Wednesday, 30 November 2011

How to Explore Havasupai Falls

Havasupai is one of those places that you are really tempted to keep to yourself and silently wish that no one else finds out about it. But in the spirit of travel blogging, and since its popularity is already growing like crazy, I'll share it as well.
The first thing to know about Havasupai, well the first thing that the stunning pictures can't tell you, is that you need a reservation to stay, for both camping and lodging, and you need to reserve as soon as possible, especially for large groups.Spaces fill up quickly and only a limited amount of people are allowed to enter.
If you look at the photos throughout this post you should quickly understand the appeal of Havasupai. It is a chance to discover the Grand Canyon past the traditional rim edges. Explore this beautiful oasis and it's breathtaking waterfalls that lie deep within the canyon. The blue river and green vines against the red canyon walls make for a spectacular setting. And once you are down in the canyon, the water serves as a perfect escape from the heat.

Summer at the Grand Canyon is HOT! 10 miles is not a bad hike, but the canyon walls trap the heat and make it very uncomfortable in the daytime. Start early! We parked in the middle of the night and hiked down at 1 am. You hike down the canyon wall, which is not fun heading back up, and the rest of the journey is relatively smooth through the canyon. Even extremely sick and semi-delirious with fever I made it most of the way.
8 miles down in the cabin live the Havasupai tribe. This village, of around 450 people, offers a restaurant and general store but little else for tourists. It has modern comforts of electricity and running water, but no cars and roads, preserving the uniqueness of the location. The village is 2 miles away from the camp site, so be sure to check in and pay at the camping office as your enter, the uphill hike back to the town is usually the last thing you want to do once at the waterfalls.

Be sure to explore the rest of the canyon once you have set up camp. A walk to the Colorado River is good for the more adventurous. Try and be back before nightfall, because the stairs from Mooney Falls are slippery and treacherous even in the daylight. But no worries, we traveled with 3 generations from a 10 month-old to 70 years old and it was all safe and fun.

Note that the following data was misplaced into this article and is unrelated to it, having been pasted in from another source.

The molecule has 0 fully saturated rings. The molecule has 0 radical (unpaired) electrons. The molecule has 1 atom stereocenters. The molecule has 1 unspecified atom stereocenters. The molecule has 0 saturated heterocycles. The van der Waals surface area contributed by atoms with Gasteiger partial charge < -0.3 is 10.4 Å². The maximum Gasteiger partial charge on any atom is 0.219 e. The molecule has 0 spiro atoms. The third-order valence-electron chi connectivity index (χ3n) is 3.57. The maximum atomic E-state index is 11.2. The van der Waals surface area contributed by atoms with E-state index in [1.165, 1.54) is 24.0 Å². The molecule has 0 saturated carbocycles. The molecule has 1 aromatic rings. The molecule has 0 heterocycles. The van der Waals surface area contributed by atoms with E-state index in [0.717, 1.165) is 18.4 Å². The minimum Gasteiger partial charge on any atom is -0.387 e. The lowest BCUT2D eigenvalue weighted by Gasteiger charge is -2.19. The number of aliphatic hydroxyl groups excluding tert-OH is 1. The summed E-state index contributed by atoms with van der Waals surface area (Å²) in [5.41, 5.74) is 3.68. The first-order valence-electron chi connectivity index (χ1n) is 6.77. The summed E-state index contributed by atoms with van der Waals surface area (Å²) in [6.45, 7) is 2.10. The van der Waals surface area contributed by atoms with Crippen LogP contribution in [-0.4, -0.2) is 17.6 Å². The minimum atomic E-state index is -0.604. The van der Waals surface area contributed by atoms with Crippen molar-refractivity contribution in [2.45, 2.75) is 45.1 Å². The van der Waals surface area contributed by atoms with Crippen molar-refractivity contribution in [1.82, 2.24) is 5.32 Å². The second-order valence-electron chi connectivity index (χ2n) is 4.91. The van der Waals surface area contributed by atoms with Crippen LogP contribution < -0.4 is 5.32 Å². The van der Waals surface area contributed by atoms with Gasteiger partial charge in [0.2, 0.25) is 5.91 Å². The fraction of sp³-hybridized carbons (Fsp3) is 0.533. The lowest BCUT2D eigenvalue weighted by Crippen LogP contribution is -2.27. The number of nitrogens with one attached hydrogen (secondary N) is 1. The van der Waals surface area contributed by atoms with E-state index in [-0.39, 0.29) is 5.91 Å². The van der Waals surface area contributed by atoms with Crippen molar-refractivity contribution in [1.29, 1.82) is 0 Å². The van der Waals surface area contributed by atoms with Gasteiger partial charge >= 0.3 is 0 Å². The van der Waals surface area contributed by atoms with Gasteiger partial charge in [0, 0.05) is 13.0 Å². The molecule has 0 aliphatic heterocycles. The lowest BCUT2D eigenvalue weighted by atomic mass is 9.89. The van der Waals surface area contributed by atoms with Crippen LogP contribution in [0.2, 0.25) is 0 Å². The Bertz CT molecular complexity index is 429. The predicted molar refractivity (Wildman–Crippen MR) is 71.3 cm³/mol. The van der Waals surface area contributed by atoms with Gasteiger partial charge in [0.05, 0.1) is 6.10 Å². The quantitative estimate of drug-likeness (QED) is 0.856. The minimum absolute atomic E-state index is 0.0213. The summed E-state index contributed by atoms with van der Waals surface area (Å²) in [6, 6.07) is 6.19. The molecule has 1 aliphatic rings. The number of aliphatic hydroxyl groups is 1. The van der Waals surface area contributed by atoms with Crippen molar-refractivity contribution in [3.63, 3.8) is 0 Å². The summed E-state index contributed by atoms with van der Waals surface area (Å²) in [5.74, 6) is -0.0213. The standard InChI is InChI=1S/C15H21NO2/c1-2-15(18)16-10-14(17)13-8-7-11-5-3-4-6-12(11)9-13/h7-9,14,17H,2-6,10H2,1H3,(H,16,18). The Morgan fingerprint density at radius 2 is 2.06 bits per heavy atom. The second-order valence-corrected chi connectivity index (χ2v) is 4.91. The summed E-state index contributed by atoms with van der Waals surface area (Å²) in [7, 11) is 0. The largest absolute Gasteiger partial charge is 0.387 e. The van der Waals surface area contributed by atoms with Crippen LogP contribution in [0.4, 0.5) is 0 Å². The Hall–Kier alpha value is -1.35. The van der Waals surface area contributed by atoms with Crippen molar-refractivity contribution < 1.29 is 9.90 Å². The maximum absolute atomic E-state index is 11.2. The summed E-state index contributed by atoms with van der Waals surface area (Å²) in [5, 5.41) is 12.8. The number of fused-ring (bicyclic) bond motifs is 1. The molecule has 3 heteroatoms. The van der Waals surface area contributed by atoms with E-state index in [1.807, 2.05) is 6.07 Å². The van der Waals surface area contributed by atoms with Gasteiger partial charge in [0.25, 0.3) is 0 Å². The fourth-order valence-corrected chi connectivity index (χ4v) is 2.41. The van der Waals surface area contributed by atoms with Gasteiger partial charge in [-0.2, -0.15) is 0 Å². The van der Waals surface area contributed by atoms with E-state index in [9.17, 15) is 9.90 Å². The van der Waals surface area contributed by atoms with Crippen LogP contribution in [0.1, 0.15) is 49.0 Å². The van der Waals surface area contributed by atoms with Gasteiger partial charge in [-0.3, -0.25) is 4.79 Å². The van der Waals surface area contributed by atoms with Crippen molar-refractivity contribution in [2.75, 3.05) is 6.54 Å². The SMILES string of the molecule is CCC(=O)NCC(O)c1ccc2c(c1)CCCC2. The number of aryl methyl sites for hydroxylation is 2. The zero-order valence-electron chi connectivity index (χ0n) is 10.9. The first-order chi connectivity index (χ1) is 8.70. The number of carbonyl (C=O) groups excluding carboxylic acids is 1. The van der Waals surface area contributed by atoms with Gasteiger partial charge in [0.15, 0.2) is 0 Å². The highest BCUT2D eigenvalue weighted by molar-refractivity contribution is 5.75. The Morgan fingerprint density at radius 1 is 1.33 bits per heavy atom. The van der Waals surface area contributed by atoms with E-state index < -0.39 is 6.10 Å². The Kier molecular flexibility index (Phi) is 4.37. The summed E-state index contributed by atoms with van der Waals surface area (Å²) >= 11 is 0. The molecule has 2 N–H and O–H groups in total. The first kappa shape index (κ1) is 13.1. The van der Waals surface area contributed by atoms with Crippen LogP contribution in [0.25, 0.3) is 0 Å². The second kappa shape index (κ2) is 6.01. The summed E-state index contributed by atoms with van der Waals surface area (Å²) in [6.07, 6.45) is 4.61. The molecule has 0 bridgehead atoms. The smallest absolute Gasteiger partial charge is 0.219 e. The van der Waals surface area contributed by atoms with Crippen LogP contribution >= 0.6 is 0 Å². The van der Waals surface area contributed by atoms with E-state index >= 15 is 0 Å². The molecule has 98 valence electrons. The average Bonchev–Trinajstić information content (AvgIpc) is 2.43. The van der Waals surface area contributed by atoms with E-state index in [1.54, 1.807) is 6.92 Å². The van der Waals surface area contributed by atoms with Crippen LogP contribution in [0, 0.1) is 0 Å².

Part of my group went as far as the Colorado, but I stopped at Beaver falls, around 3 miles past Mooney. These falls have some nice shallow pools, great for swimming. Around 50 yards past these is some great cliff jumping. At 60ft my legs were shaking, but it was definitely worth it. The hiked down is something of a natural water-park, beautiful as the turquoise river flows against the red stone creating small slides and water falls. The best way to explore this area  is to walk right in the river, the water stays around 70 degrees year round. Part of the hike on land leads you through shoulder-high vines, a random sea of green. Keep and eye out for a rope swing (not sure if it still is up).

The geography of Havasupai can change drastically with floods, in particular the flood of August 2008 that created two new falls. Don't be surprised if things look different from the pictures, they will be equally or even more amazing.
The cost of camping in Havasupai can add up, so backpacking in all your equipment is the best for those on a budget. Feeling luxurious? There are mules to help carry bags, good for large groups to pitch in together. The site has picnic tables, composting toilets and spring water (must be treated before drinking). Don't forget a camp stove as camp fires are not allowed. You can also enter on horseback or helicopter. It is the only camp ground that I've ever been to where they helicopter out the toilets. All in all, visiting Havasupai is an amazing and breath-taking experience, and while you may not be traveling into isolation, the spectacular waterfalls and river are well worth the hike and crowds.

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